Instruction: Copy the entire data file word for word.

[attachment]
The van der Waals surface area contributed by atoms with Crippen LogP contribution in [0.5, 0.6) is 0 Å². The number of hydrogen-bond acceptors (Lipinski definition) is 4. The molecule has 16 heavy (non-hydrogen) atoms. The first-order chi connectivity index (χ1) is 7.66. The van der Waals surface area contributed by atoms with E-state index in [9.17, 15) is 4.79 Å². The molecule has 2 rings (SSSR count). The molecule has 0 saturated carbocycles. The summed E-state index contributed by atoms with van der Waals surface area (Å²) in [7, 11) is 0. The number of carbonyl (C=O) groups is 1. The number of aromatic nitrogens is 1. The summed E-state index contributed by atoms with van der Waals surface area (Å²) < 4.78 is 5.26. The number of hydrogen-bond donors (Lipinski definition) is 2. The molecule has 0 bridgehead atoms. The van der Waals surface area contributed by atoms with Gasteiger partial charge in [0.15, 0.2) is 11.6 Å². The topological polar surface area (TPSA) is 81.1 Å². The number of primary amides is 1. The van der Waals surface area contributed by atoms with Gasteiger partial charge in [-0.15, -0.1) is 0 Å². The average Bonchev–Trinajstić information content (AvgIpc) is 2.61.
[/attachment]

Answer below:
The van der Waals surface area contributed by atoms with Crippen LogP contribution in [0.5, 0.6) is 0 Å². The number of hydrogen-bond acceptors (Lipinski definition) is 4. The molecule has 16 heavy (non-hydrogen) atoms. The first-order chi connectivity index (χ1) is 7.66. The van der Waals surface area contributed by atoms with E-state index in [9.17, 15) is 4.79 Å². The molecule has 2 rings (SSSR count). The molecule has 0 saturated carbocycles. The summed E-state index contributed by atoms with van der Waals surface area (Å²) in [7, 11) is 0. The number of carbonyl (C=O) groups is 1. The number of aromatic nitrogens is 1. The summed E-state index contributed by atoms with van der Waals surface area (Å²) < 4.78 is 5.26. The number of hydrogen-bond donors (Lipinski definition) is 2. The molecule has 0 bridgehead atoms. The van der Waals surface area contributed by atoms with Gasteiger partial charge in [0.15, 0.2) is 11.6 Å². The topological polar surface area (TPSA) is 81.1 Å². The number of primary amides is 1. The van der Waals surface area contributed by atoms with Gasteiger partial charge in [-0.15, -0.1) is 0 Å². The average Bonchev–Trinajstić information content (AvgIpc) is 2.61.